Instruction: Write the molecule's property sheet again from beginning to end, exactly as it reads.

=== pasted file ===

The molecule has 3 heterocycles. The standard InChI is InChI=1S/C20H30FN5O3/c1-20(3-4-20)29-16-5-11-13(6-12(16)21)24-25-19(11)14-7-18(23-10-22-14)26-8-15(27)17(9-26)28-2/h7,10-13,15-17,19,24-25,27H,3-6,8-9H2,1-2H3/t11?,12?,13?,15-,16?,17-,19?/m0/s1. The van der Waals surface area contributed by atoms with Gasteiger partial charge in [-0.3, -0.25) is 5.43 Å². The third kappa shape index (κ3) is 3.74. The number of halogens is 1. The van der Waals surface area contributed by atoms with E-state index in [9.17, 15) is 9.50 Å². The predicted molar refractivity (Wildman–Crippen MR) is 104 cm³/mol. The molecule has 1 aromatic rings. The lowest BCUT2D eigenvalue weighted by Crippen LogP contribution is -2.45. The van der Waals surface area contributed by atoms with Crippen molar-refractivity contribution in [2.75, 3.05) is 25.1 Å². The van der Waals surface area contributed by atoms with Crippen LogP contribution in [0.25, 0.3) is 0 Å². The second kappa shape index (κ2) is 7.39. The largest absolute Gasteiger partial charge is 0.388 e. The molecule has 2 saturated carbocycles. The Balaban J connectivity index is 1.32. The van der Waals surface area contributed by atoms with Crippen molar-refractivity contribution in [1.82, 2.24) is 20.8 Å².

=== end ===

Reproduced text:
The molecule has 3 heterocycles. The standard InChI is InChI=1S/C20H30FN5O3/c1-20(3-4-20)29-16-5-11-13(6-12(16)21)24-25-19(11)14-7-18(23-10-22-14)26-8-15(27)17(9-26)28-2/h7,10-13,15-17,19,24-25,27H,3-6,8-9H2,1-2H3/t11?,12?,13?,15-,16?,17-,19?/m0/s1. The van der Waals surface area contributed by atoms with Gasteiger partial charge in [-0.3, -0.25) is 5.43 Å². The third kappa shape index (κ3) is 3.74. The number of halogens is 1. The van der Waals surface area contributed by atoms with E-state index in [9.17, 15) is 9.50 Å². The predicted molar refractivity (Wildman–Crippen MR) is 104 cm³/mol. The molecule has 1 aromatic rings. The lowest BCUT2D eigenvalue weighted by Crippen LogP contribution is -2.45. The van der Waals surface area contributed by atoms with Crippen molar-refractivity contribution in [2.75, 3.05) is 25.1 Å². The van der Waals surface area contributed by atoms with Crippen LogP contribution in [0.25, 0.3) is 0 Å². The second kappa shape index (κ2) is 7.39. The largest absolute Gasteiger partial charge is 0.388 e. The molecule has 2 saturated carbocycles. The Balaban J connectivity index is 1.32. The van der Waals surface area contributed by atoms with Crippen molar-refractivity contribution in [1.82, 2.24) is 20.8 Å².